¶17 We hereby adopt the reasoning of Wood. Acceptance of Household's view that a defense or counterclaim is barred by § 1640(e) in the same manner as a separate action, would reward the unscrupulous lender by giving him a reason to delay a suit on a note for one year in order that violations of the Act could not be used against him.

¶18 Stephens' counterclaim for damages under the Act is not barred by the one year limitation of 15 U.S.C. § 1640(e).


¶20 HODGES, C.J., LAVENDER, V.C.J., and WILLIAMS and SIMMS, JJ., concur.


1 Appeal was perfected under the rules of this court covering interlocutory appeals 12 O.S. 1976 Supp. Ch. 15, App. 2, Rules 1.50 et seq.

2 15 U.S.C. § 1640(a) provides:

(a) Except as otherwise provided in this section, any creditor who fails in connection with any consumer credit transaction to disclose to any person any information required under this part to be disclosed to that person is liable to that person in an amount equal to the sum of

(1) twice the amount of the finance charge in connection with the transaction, except that the liability under this paragraph shall not be less than $100 nor greater than $1,000; and

(2) in the case of any successful action to enforce the foregoing liability, the costs of the action together with a reasonable attorney's fee as determined by the court.

3 12 O.S. 1971 § 273 in its entirety provides:

"The counterclaim mentioned in the last section must be one existing in favor of a defendant and against a plaintiff, between whom a several judgment might be had in the action, and arising out of the contract or transaction set forth in the petition as the foundation of the plaintiff's claim or connected with the subject of the action or on account of a wrongful attachment or garnishment issued and levied in said action, after the same has been set aside. The right to relief concerning the subject of the action mentioned in the same section must be a right to relief necessarily or properly involved in the action for a complete determination thereof, or settlement of the question involved therein. Provided, that either party can plead and prove a setoff or counterclaim of the proper nature, in defense of the liability sought to be enforced by the other party, and it shall not be necessary that such setoff shall exist as between all parties plaintiff and defendant in such suit, but any party may enforce his setoff or counterclaim against the liability sought to be enforced against him. Such setoff or counterclaim shall not be barred by the statutes of limitations until the claim of the plaintiff is so barred." (Emphasis supplied).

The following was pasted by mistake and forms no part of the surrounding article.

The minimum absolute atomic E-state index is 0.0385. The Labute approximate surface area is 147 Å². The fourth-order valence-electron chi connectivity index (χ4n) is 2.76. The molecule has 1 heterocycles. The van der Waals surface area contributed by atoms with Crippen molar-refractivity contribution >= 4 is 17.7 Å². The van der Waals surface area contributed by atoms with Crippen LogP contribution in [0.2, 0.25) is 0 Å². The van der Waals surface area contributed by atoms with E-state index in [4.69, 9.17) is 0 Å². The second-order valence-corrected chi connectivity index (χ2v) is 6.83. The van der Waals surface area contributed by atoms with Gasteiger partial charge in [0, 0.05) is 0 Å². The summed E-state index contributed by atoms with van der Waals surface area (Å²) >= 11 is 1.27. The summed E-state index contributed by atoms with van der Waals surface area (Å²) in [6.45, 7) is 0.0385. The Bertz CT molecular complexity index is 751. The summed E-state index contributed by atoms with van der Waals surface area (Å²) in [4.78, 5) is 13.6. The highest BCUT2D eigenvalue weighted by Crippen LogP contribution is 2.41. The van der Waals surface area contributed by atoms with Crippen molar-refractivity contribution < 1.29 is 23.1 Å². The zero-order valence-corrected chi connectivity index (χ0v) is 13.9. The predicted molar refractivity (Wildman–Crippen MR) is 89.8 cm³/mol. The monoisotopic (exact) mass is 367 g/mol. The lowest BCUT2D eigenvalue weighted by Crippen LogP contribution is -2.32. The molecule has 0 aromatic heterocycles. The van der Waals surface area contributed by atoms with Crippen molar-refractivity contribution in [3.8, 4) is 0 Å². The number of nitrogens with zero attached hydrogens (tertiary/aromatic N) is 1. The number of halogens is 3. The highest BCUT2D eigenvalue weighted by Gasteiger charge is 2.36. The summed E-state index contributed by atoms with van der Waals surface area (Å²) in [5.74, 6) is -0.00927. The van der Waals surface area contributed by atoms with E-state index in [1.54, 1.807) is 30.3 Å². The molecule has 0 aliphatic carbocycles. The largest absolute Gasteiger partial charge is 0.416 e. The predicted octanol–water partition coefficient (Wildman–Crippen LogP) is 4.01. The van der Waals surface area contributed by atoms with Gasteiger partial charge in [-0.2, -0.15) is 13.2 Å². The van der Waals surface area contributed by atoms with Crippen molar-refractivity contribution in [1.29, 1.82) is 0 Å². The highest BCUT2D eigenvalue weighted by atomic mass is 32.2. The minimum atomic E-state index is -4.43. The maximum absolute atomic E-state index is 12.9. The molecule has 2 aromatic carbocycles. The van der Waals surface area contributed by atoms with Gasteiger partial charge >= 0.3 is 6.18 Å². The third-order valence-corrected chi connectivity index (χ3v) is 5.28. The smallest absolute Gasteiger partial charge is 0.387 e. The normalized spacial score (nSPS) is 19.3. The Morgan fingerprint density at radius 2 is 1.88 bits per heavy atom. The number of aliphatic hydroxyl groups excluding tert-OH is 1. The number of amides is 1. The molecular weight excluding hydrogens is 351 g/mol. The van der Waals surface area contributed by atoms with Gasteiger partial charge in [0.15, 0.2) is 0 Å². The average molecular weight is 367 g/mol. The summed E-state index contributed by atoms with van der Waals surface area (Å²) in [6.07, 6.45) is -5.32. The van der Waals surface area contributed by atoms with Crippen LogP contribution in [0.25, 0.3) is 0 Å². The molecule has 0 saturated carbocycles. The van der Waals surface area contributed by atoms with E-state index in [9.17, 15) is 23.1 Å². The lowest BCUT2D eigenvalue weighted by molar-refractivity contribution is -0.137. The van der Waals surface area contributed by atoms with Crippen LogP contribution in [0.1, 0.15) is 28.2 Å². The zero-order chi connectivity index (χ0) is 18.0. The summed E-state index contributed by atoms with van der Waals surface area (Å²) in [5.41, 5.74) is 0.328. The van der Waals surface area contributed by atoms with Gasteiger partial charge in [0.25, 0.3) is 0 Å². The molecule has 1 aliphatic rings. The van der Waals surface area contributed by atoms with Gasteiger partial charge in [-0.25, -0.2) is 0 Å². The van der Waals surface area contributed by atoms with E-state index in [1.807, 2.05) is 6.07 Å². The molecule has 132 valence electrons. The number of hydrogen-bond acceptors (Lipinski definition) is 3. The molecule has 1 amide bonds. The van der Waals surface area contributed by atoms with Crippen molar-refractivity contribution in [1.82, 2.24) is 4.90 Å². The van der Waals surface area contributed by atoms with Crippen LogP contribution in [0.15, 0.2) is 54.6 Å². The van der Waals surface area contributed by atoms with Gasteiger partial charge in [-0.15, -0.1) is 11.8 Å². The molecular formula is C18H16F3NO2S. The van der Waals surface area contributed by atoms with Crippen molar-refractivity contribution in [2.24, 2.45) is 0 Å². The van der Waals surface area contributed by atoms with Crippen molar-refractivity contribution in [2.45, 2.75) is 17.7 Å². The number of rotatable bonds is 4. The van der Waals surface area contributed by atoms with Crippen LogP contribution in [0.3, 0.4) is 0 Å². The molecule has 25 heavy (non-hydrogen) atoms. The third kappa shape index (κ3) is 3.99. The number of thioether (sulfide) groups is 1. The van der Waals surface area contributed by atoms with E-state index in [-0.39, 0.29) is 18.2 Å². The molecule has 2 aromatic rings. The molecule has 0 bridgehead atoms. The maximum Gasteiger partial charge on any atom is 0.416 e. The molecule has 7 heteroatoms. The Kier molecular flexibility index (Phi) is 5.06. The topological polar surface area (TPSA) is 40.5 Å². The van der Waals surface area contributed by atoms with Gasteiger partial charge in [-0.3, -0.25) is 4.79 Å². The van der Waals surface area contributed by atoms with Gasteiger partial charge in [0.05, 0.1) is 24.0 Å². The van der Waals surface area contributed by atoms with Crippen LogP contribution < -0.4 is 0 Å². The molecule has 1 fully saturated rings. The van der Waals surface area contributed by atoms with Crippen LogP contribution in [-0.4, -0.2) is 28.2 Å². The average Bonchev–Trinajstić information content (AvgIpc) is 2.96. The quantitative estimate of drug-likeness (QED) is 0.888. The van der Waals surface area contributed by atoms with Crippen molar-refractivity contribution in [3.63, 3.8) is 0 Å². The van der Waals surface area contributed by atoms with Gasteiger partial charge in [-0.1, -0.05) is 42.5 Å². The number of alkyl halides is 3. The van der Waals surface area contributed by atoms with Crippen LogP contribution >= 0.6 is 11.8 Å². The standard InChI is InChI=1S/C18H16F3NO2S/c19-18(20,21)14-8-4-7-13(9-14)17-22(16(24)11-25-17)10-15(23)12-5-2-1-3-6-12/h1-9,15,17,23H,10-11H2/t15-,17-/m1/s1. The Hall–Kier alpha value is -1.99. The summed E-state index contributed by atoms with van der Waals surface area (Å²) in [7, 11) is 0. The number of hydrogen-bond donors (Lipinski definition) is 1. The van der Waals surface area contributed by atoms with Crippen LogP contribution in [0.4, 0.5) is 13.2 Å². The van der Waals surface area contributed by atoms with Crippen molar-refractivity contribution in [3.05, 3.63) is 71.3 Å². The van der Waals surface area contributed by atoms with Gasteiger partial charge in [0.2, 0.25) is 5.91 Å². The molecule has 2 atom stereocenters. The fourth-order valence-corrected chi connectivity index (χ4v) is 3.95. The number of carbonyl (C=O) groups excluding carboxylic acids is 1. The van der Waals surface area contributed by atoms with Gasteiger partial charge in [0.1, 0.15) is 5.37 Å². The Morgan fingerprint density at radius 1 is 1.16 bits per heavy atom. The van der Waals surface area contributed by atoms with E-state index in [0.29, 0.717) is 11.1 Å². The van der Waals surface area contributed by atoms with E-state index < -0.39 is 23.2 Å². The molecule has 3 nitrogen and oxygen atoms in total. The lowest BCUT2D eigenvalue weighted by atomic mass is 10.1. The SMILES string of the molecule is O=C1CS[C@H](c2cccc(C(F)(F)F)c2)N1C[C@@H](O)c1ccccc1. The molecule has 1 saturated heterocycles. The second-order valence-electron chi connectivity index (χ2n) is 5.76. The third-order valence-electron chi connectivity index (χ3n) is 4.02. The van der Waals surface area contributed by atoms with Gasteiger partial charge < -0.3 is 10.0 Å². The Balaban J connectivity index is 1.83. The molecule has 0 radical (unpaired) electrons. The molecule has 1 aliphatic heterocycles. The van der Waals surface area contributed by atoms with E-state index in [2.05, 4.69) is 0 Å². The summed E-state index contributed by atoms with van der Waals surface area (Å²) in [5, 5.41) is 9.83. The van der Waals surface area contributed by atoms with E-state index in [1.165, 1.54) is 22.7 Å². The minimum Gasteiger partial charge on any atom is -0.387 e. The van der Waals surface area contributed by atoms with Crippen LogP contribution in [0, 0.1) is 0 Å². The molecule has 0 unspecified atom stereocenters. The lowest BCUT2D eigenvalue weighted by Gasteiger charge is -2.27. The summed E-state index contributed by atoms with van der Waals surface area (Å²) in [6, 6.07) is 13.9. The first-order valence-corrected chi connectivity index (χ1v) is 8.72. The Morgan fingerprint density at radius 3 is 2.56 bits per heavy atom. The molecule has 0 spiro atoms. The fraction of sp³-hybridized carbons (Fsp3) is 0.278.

4 Western Natural Gas Co. v. Cities Service Gas Co., 507 P.2d 1236 (Okl. 1972).

5 Oklahoma, because of its enactment of the Uniform Consumer Credit Code, is exempt from most requirements of the Act. See Dalton v. City of Tulsa, 560 P.2d 955 (Okl. 1977); 15 U.S.C. § 1633 and Regulation Z 12 CFR § 226 (1970). Also see Ives v. W.T. Grant, 522 F.2d 749 (2nd Cir. 1975).

6 See Public Loan Company, Inc. v. Hyde, 89 Misc.2d 226, 390 N.Y.S.2d 971 (1977); 51 Am.Jur.2d Limitations of Actions § 75; R. Leflar, American Conflicts of Law (1968) p. 147.

7 Bournias v. Atlantic Maritime Co., 220 F.2d 152 (2nd Cir. 1955); R. Leflar, American Conflicts of Law (1968) p. 305.

8 Reliable Credit Service, Inc. v. Bernard, 339 So. 2d 952 (La. App. 1976).

9 See Termplan Mid-City, Inc. v. Laughlin, 333 So. 2d 738 (La. App. 1976); Hodges v. Community Loan & Investment Corp. of North Georgia, 133 Ga. App. 336, 210 S.E.2d 826 (1974) reversed on other grounds, 234 Ga. 427, 216 S.E.2d 274 (1975).